I don't know about you, but I don't really make a point of going around showing off my armpits to the general public. And there's just something intrinsically horrifying to me about people making a big deal out of their body hair. Head hair I can deal with. But making a big deal out of your armpit hair, or your leg hair, or your chest hair, or your pubic hair? Eurgh. No thanks.

At least this campaign is about PCOS, which makes it more understandable. In the past, campaigns of this sort have centered around people's right to be as socially unacceptable and unhygienic as possible. Last November I read an article, penned by an activist, who was not only not shaving for the entirety of the month, but was refusing to even use a shower for thirty whole days, supposedly to “fight against oppressive patriarchal beauty standards.” I was not aware that taking showers was now considered oppressive, but whatever. I hope she at least had the decency to do the laundry and wear deodorant, but somehow I can't imagine she was particularly popular with her coworkers, friends, family, acquaintances, people on public transit... blergh.

So, my advice to you, if you're participating in Armpits4August, is: shave, don't shave, do whatever you want. But for the love of god, at least maintain normal patterns of bathing.

Jul. 3rd, 2013

PSA for Professors

Don't tweet stupid shit.

Last semester, for my sociology class, I wrote a paper discussing trends of social media use in the United States and Japan. One thing that was common to both countries was that people who make ill-advised postings on social media websites sometimes end up bringing down the wrath of god on their asses. Earlier this year, there was the Donglegate incident. Last year, according to Asahi Shinbun, a woman who was part of a BL doujinshi circle accidentally posted some of her drawings to the Facebook account she had under her real name, and she lost her job because of it.


I'm not going to go into whether or not the professor in that story should be fired for being sarcastic about fat people- I have a feeling that no matter what I say it's going to upset someone, but anyone who has read my blog for any length of time probably knows my thoughts on the matter. I like free speech and a free Internet- three guesses and the first two don't count. It is incredibly dumb to so blatantly put your controversial views out there connected to your actual name. There's a reason I am careful to not connect my fandom or blogging activities to my actual name- it would be bad for my jobs.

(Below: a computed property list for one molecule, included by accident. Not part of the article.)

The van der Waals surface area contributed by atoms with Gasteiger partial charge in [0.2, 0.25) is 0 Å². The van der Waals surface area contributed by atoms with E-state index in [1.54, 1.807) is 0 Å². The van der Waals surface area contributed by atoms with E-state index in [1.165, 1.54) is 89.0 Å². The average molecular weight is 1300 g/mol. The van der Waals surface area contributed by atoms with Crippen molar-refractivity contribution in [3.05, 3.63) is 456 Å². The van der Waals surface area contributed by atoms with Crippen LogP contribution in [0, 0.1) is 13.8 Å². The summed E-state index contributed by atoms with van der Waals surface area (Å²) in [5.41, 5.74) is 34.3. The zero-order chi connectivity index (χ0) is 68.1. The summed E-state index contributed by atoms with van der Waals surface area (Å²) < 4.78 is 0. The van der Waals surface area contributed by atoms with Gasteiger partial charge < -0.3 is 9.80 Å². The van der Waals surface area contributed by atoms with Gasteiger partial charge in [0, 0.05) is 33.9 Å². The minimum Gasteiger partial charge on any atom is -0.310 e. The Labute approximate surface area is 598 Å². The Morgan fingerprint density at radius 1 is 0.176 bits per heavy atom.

I'm not going to try to stop you from thinking things that are less than politically correct. Longcat knows that the second you tell someone not to think about something, they're going to think about it. I get intrusive thoughts sometimes- it's a side effect of the paranoid personality disorder. As such I tend to be a bit susceptible to unwanted thoughts popping into my head, especially if someone brings it up. It can be terrible in the cases of when I have to deal with obnoxious customers as well- “don't think about that person don't think nasty thoughts about that person... GODDAMN SHE'S BIGGER THAN MY FUCKING CAR!” But I have the presence of mind to not broadcast them to everyone who happens to pass by (with the exception of this instance). You can't always control your thoughts, but you can control who you tell them to.

I also want to bring up something that came up in the comments of that article. Apparently when the mayor of New York City tried to ban soda, Sarah Palin and some other people got up in arms about it. That's not trying to win the votes of fat people, that's trying to win the votes of people whose first thought about that was “fuck you I won't do what you tell me!” And honestly, if someone told me I couldn't have soda anymore, I would definitely tell them to take a long walk off a short pier, and any politician who tried to ban it would not be getting my vote. GOTTA HAVE CAFFEINE!

May. 17th, 2013

Caveat Lector

I cannot believe I am diving into this cesspit once again, but it's really getting on my damn nerves, and I even use them on my fanfiction most of the time. I am, of course, talking about trigger warnings.

Generally, I will put the warnings on my fics, mainly because I know several people with PTSD who enjoy fandom, and I don't particularly want to send them into a flashback. If someone asks me to put up a warning on something, 9 of 10 times I will if you're not being a twat about it. The other time is probably because I just don't think it's necessary or graphic enough for it, and that's only in extreme situations. I once had someone ask me to put a trigger warning on a goofy- G-rated Akatsuki fic I wrote in high school. I don't remember what they wanted me to warn for, but I do remember it was pretty ridiculous, considering that fic was probably the most “clean” thing I've ever written/..

But anyway.

I know that the warnings fight has been going on for a while, but I thought that it had finally settled down with people acknowledging that there are writers who, for whatever reason, refuse to use the warnings or dislike them for other reasons. It is common for them to use the “choose not to warn” option. I thought that was universally accepted as the compromise. People who either have PTSD-related triggers, squicks, or are just easily butthurt, can avoid the fics that say “choose not to warn,” and people who don't really care can just click on whatever they want. It's been like that since around, oh, I don't know, 2009 or so. Back when I was a tiny little Kaboomlet just getting into fandom, there wasn't such a thing as “warnings.” It was considered polite to warn if your story contained non-con or graphic violence, but that was it.